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Logo of Phnom Penh Post newspaper Phnom Penh Post - Emerging star of pop music

Emerging star of pop music

S LIPPED in between the tunes of Cambodia's most famous singer, the late Sinn

Sisamouth, Khmer radio stations often play the songs of a young lady with an

unmistakably sentimental voice. Listeners instantly recognize the music of Meng


Aged 19 and a singer for 19 years, as she jokes, Keopichda is

the new generation in Cambodian popular music.

Rapidly becoming one of

the most famous Khmer singers in recent years, she has just returned from a

five-month visit to the United States, where she displayed her golden voice to

Khmer-Americans in five states. She also had about 60 new songs recorded by

Khmer-run music companies there.

But for most in Cambodia, she is best

known for her old, though still relatively recent, hits such as Anichar Neaksre

(Poor Farmers).

The 1991 song, telling the story of peasant farmers who

endured drought and then floods that year, kicked off her popularity in earnest.

A year later she was invited by overseas Khmer to perform in Australia, and then

France in 1993, before going to the US last November.

Her fans at home

have not forgotten her in her absence. Her songs are increasingly requested by

radio listeners, while market vendors say they sell a considerable amount of her


With her broad friendly smile, traditional ladylike behavior and

an unrivaled emotional intensity to her singing, Keopichda has a personality

unlike most Cambodian singers.

While others sing without passion, she has

an incredible talent in putting herself into the position of those whose unhappy

situation she sings about.

"I am a person with much sentiment. I have

been crying while singing sad songs since I was young," she told a Khmer


Born to a musical family, Keopichda has one brother and two

sisters - one who is also a singer and the other works at the Ministry of

Culture's Arts Department.

Her mother, Keo Sangvapich, was one of the

most popular singers of Ayay (Khmer opera-like music) in the 1970s, and her

father, Meng Hun, a classical music teacher at the University of Fine


Her mother fell sick and eventually died, at age 35, after being

beaten by cadre in 1978 during the Khmer Rouge rule. She was eight months

pregnant at the time.

Her father passed away recently at age 72, just

after her return from the US three weeks ago.

The death of their last

parent was a bitter shock to Keopichda and her siblings, leaving with little

more than the memories and encouragement left them by their mother and


Keopichda said she inherited her parents' musical nature at

birth, and both energetically encouraged her pursuit of music.


parents told me that ever since I learned how to speak I started singing." She

began singing Ayay at age five, and professionally singing when she was


She first became known when, as a young school girl, she sang "Please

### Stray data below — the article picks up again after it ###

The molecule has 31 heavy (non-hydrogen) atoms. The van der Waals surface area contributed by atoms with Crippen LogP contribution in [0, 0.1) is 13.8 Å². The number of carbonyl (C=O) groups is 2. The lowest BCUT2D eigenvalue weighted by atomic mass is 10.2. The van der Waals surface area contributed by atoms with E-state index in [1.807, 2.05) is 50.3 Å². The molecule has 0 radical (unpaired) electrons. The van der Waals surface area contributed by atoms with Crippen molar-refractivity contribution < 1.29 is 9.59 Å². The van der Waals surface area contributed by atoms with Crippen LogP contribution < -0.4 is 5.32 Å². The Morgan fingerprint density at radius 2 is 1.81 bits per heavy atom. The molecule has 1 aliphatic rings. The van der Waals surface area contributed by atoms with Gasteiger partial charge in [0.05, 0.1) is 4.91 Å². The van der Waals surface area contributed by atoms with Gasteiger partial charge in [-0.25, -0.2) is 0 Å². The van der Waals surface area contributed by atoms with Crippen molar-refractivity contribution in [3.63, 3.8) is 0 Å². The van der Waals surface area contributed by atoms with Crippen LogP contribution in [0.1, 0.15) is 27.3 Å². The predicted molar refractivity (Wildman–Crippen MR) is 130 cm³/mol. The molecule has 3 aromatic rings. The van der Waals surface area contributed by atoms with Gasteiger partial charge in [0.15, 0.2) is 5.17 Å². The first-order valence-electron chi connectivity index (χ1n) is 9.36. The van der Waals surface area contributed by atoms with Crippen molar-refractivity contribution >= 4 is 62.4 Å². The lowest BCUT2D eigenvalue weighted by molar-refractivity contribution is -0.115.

come back, Daddy", broadcast on radio and television in the


The song, which she sang with a sobbing voice and emotional

gestures, told the story of families whose fathers were "misled" into the jungle

by Khmer Rouge propaganda. Many people were unable to help but weep while

listening to it, and it quickly established her as a promising


Years later, Anichar Neaksre (Poor Farmers) cemented her

popularity, followed by a dozen or so other top hits. They included Duong Chan

(The Moon), Chumroeu Sneh (Depth of Love), Sronos Pleng Kar (Missing Wedding

Music), Roeung Smarn Mindol (The Unexpected Thing), Pnheo Kang Choun Bong Vinh

(Sending the Bracelet Back to You), Bopha Battambang (Battambang Flower), and

the more famous still Moronakpheap Noeu Aranh (Death at Aranhaprathet), put out

after she came back from France in 1994.

This remorseful song tells of a

Khmer woman who leaves her husband and family, and is cheated into prostitution

by a "rich" man in Thailand.

"They've sold me like poultry. I've become a

bar-girl in Aranyaprathet," Keopichda sang. The woman in the song then falls

sick and dies on Thai soil.

Keopichda is unabashedly emotional in her

songs, and says: "If we just sing, everyone can do it the same, so we must try

to be different."

In the almost ten years since she became a professional

vocalist, Keopichda said she has sung between 600 and 700 songs - about 20 of

them borrowed from the late Sinn Sisamouth, the 'Elvis' of Cambodia, and others

from his peers such as Ros Sereisothea and Pen Ron.

However, she said

that she greatly attributed her popularity to many helpful composers - including

Bi Bunthuok, who also used to write songs for Sisamouth, Ven Phat, one of the

few old singers who survived the Khmer Rouge, Khieu Katha, a new celebrated

composer, and slain newspaper editor Non Chan, who had sent her about ten


Whereas Sisamouth could also sing fluently in French, Thai and

Chinese, Keopichda has only produced two English songs - Without You and a mixed

Khmer-English version of Right Here Waiting for You.

As a young pop star,

she is a darling of other Cambodian singers and musicians who give her technical

as well as spiritual advice and support.

But she is definitely no

Madonna. As a single woman singer, she chooses not to perform in nightclubs. She

mostly sings at special public occasions, and records her songs for music


"It's all right if I just sing, but I can't if you ask me play

that part," Keopichda responded on the telephone to a music producer trying to

entice her into make a suggestive song video.



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